Nasrin Parvaz is a member of the Worker-Communist Party of Iran (Hekmatist), one of the organisations involved in the protest against March4Sharia and the EDL. She spoke to Solidarity.
Q: Is the growth of Islamism within Britain’s Muslim communities a serious threat?
NP: If the Islamists see no resistance, they'll promote themselves. Official government policy is essentially anti-integration; they prefer us to be separated into our own distinct “communities”. That's what's helping minorities like Islam4UK gain power.
Government support for the religious establishment — for building mosques or religious schools, and so on — also helps entrench religious ideas within these communities; the religious right has significant financial resources which we don’t have access to.
The “Muslim communities” label is an unfair, unjust and untrue category that the government has stamped on immigrants and refugees from certain countries. This categorising policy is intended to marginalise immigrants on the one hand, and gives a boost to the most backward tendencies on the other.
It also silences those of us who fought with, and had to escape from, Islamism and religious law.
Q: What do you think about the idea that opposing Islamism at a time when Muslims are under attack and anti-Muslim racism is on the increase actually feeds into racism?
NP: We need to look at what “the Muslim community” actually means. Our “communities” aren’t single blocs — they’re full of all kinds of differences; political, cultural, even religious. It’s actually more offensive to buy into the Islamists’s claim that they’re the sole legitimate representatives of our communities and that criticising them equates to racism. It’s also important to remember that it’s not only Muslims who are are under attack by racists here; everyone who looks different might become subject to racists’ attacks.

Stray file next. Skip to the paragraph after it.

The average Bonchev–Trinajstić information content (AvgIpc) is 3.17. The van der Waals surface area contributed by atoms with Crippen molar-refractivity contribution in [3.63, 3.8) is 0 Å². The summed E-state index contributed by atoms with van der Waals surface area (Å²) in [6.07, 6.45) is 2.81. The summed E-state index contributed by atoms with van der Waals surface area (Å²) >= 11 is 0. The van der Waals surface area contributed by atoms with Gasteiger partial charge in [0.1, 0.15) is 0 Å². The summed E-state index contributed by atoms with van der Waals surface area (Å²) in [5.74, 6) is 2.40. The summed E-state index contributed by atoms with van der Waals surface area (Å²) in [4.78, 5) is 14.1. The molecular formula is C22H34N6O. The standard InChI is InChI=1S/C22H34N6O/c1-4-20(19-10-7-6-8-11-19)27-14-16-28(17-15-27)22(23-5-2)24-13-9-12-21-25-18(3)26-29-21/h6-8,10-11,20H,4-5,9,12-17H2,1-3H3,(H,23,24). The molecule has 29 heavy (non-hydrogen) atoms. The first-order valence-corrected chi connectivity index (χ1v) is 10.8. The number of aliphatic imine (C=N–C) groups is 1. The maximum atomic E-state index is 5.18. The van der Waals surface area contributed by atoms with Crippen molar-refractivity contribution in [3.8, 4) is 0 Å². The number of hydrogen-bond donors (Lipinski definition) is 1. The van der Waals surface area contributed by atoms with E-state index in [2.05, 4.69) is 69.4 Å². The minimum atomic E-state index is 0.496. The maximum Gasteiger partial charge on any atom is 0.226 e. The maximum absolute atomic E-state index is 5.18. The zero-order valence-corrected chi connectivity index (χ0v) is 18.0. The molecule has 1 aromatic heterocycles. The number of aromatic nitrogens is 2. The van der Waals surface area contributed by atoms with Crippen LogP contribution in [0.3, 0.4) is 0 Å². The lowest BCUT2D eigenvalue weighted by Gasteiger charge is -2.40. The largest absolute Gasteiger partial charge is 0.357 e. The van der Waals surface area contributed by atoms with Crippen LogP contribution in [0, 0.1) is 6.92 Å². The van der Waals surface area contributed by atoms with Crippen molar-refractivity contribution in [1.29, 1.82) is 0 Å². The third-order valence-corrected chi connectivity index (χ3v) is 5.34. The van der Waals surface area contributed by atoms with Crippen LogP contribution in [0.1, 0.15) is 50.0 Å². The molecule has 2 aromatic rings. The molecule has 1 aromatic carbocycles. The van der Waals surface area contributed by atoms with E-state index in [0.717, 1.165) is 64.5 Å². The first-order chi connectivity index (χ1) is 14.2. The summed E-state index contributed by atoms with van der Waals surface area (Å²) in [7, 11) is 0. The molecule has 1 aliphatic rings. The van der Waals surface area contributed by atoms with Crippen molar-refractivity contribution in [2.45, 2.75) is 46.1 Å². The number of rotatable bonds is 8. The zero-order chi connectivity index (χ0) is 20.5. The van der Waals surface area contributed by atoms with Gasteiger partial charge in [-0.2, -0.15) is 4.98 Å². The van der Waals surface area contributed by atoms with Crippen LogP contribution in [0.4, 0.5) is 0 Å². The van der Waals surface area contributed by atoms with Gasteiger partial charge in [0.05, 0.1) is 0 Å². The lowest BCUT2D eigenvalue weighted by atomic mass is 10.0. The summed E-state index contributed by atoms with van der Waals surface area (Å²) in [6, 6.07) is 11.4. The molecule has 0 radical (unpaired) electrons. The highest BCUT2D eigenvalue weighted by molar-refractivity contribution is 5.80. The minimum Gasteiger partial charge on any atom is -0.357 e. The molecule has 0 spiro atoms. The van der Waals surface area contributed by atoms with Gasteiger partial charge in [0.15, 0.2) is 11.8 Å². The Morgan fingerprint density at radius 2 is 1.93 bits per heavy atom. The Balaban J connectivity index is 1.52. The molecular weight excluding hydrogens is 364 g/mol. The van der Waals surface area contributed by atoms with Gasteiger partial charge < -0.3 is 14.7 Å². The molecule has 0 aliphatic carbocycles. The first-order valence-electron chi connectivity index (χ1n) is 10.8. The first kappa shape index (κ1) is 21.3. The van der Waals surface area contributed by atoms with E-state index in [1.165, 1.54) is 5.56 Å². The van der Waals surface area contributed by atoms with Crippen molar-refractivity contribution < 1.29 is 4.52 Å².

Q: How strong are radical and secular voices within these communities?
NP: The media perception that secular voices within Muslim communities are in a minority — and that Islamists speak for the majority — is false. The media gives Islamists a platform and talks up their strength, but in reality the majority of people are pro-secularism.
Q: What do you think about the threat posed by the EDL and other far-right/fascist organisations, and how should the left — alongside immigrant and refugee communities organise — to resist this threat?
NP: I think to answer this question we need to look at a wider picture of the left; unfortunately, the left is fragmented and scattered. Because of that we cannot address important issues. We lack the basic solidarity which would bring us together to defend our basic rights. If we had solidarity, not only could we change this unjust social order, but we would have a strong enough voice to challenge both fascism and Islamism.
Q: What do you think about groups like British Muslims for Secular Democracy, who approach the issue from a pro-capitalist, liberal perspective?
NP: They’re about defending the status quo; we’re for a radical struggle for equality. They don’t share that view. It’s as simple as that. The key to all of this – fighting the Islamists, organising against racism – is to struggle for equal rights for everyone. That’s the starting point.